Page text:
Forced labour and human trafficking are global, complex, and dynamic issues affecting millions of individuals. Addressing this problem has been identified as a key target of the United Nations Sustainable Development Goals (Target 5.2, 8.7, 16.2). Latest figures put the number of victims of human trafficking at 24.9 million . However, because of the hidden nature and often opaque infrastructure that underpins forced labour and human trafficking activities, existing estimates tend to mask and underreport the extent of the problem. Identifying victims of forced labour and human trafficking and accounting for instances and prevalence of the problem are some of the bottlenecks where much work is needed. In this regard, a first step in addressing this problem is to build robust data regimes that can provide an empirical base from which policy makers can derive actionable insights.
The decreasing cost of Information and Communications Technologies (ICTs) and
increasing mainstreaming of new technologies have resulted in wider application of digital tools to address global problems such as human trafficking and forced labour. There is currently a high level of interest from within the donor community, businesses, governments, and international organisations in using new technologies such as artificial intelligence, block chain, and machine learning to address development challenges and improve the collection of data. This has resulted in a variety of test
cases and proof of concepts showing how new technologies can be used to address different social problems. When purposefully configured and informed by inclusive design principles, new technologies can play an important role in supporting key stakeholders to begin to address these problems.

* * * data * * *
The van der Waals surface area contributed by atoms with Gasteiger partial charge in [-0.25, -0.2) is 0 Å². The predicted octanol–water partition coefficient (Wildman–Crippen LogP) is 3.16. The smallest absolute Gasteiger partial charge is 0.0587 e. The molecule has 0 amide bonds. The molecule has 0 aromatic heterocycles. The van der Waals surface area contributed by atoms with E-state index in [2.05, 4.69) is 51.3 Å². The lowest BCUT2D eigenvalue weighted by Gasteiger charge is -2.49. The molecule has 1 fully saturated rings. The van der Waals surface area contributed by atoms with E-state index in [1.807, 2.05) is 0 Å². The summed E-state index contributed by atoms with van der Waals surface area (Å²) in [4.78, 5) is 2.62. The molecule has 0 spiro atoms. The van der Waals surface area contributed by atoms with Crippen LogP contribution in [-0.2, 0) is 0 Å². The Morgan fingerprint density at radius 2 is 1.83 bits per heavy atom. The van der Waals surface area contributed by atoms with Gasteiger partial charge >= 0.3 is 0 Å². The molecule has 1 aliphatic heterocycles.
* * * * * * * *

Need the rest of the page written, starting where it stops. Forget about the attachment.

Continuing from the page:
This report specifically focuses on the use of new technologies in identifying potential victims of forced labour and human trafficking and uncovering patterns of exploitation. Section 1 of this report begins by providing an overview of the current migration landscape and the different legal and regulatory regimes that inform safe and orderly migration at the global level. Looking specifically at victim identification, this section then examines the different ways new technologies can help identify victims and collect data
about human trafficking. Sections 2 to 4 draw from our field work in Thailand chronicling the development and deployment of Apprise – an expert system for consistent and proactive screening of vulnerable populations. Lessons from the field are then captured in section 5 of the report, while section 6 provides an overview and a cautionary tale of how new technologies can be employed to address social issues. Finally, Section 7 provides recommendations for different stakeholders including
governments, policymakers, businesses, researchers, and advocacy groups in deploying
new technologies aimed at screening vulnerable populations.
Read the full report here.